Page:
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Article from the Vanderbilt web site, re: POTS subtypes

Discussion in 'Problems Standing: Orthostatic Intolerance; POTS' started by ahimsa, Apr 23, 2013.

  1. ahimsa

    ahimsa Senior Member

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    Oregon, USA
    There have been a couple of threads in this forum discussing the different types of POTS. I thought this article from the Vanderbilt Autonomic Dysfunction Center might be interesting:

    POTS Subtype: Does It Really Matter?
    ( http://www.mc.vanderbilt.edu/root/vumc.php?site=adc&doc=42008 )

    I have no expertise in this area, just passing on the link! I posted this link as part of a reply to another thread and then I thought it might be better if it had its own thread.

    By the way, on a slight tangent, here's the section from their main page for POTS:
    The first time I read this I thought it meant that Vanderbilt researchers do not consider Neurally Mediated Hypotension (aka Neurocardiogenic Syncope and several other names) a type of Orthostatic Intolerance. But now I'm not so sure. Maybe what they mean is that any patient whose blood pressure does not fall immediately after assuming an upright posture has some type of OI? It would help if they were to state that explicitly.

    From what I understand (only as a patient diagnosed with NMH back in 1995, no other special knowledge) for patients with NMH the blood pressure does indeed fall more than 20 mmHg -- quite a bit more than that, actually! But this drop in blood pressure generally happens after a delay. On my tilt table tests my blood pressure suddenly dropped to something not measurable just before I passed out. The delay ranged from 20-30 minutes (two different tests). I don't know what the average range of time is for patients with NMH. I do know that Johns Hopkins used to recommend that the first phase of the tilt table test should be 45 minutes long because so many patients had a delayed response.

    Anyway, I mainly wanted to share the article about POTS subtypes since it is fairly recent (dated Feb. 12, 2013).
     
  2. Sushi

    Sushi Moderator and Senior Member Albuquerque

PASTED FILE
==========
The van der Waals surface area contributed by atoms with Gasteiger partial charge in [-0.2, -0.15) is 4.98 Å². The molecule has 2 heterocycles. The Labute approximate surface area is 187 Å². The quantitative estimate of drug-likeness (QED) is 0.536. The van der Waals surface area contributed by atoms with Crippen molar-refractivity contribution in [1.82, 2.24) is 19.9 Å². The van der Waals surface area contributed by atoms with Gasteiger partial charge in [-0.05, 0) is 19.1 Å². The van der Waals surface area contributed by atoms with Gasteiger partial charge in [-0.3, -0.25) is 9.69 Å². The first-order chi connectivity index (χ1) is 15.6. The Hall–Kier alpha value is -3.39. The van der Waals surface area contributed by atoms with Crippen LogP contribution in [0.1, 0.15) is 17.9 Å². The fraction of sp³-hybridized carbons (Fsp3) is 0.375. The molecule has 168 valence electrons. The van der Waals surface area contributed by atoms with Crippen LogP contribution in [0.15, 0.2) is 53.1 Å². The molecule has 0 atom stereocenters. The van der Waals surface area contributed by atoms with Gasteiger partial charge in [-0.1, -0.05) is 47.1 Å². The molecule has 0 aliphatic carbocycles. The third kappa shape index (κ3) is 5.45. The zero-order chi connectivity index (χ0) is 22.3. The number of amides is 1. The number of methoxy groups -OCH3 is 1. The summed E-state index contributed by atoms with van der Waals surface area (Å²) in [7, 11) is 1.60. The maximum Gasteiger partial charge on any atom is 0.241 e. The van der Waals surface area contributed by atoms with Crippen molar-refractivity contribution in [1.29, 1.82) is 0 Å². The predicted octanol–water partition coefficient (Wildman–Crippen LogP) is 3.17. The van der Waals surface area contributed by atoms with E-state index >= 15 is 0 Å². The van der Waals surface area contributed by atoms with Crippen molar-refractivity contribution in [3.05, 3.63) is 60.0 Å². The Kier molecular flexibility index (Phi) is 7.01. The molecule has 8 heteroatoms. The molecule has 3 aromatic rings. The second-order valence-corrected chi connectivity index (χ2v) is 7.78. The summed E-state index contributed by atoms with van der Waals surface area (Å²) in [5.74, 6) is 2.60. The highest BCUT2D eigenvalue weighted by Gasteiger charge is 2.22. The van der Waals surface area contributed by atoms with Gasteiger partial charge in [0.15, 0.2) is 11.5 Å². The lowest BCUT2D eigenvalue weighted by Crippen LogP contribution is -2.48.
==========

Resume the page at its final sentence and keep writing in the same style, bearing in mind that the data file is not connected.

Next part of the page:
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    ahimsa

    Or maybe they are just talking about subsets of POTS patients? And not considering the NMH patients in this article?

    It is not a clear statement. My experience on the TTT matches yours. And I had a "3 count" diagnosis of dysautonomia: 1) 32 drop in systolic, 2) pulse pressure of 8 (!), 3) and systolic below 94.

    Sushi
     
    ahimsa likes this.
  3. Allyson

    Allyson *****

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    Thanks for the post Ahimsa

    I also got this one on POTS - alas they do not say whaich symptoms but at least it is more research; sorry i cannot see a date

    Symptoms Predictive of Postural Tachycardia Syndrome (POTS) in the Adolescent Headache Patient.
    Heyer GL, Fedak EM, Legros AL.
    Source
    Division of Pediatric Neurology, Nationwide Children's Hospital, Columbus, OH, USA.
    Abstract
    ... OBJECTIVE:
    To identify symptoms that may predict postural tachycardia syndrome (POTS) among adolescent patients with headache and lightheadedness referred for tilt table testing.
    BACKGROUND:
    Individuals with POTS can have a variety of symptoms that impair quality of life. The specific symptoms that help to distinguish the POTS patient in an adolescent headache population have not been determined.
    METHODS:
    A group of symptoms was compared among 70 adolescent patients with headache and lightheadedness referred to a pediatric headache clinic for tilt table testing. Every patient completed a symptom questionnaire prior to the tilt table test. The chi-square test was used to compare questionnaire responses between patients found to have POTS and those who did not have POTS. Thirteen symptoms were analyzed. Symptoms that differed statistically between groups were further assessed for sensitivity, specificity, and diagnostic predictive values.
    RESULTS:
    Thirty-seven (53%) patients met diagnostic criteria for POTS. Several symptoms differed between the patients found to have POTS and those without POTS. Headache type was not predictive. Vertigo and evening exacerbation of headaches had P values <.05 but did not meet significance after a statistical correction for multiple variables, P≤.004 (0.05/13). New-onset motion sickness, dizziness as a headache trigger, and orthostatic headaches had P values <.004 and were relatively sensitive and/or specific for the POTS diagnosis.
    CONCLUSIONS:
    While no single clinical symptom or headache type reliably establishes the POTS diagnosis, several symptoms can help to distinguish the POTS patient in an adolescent headache population.
     

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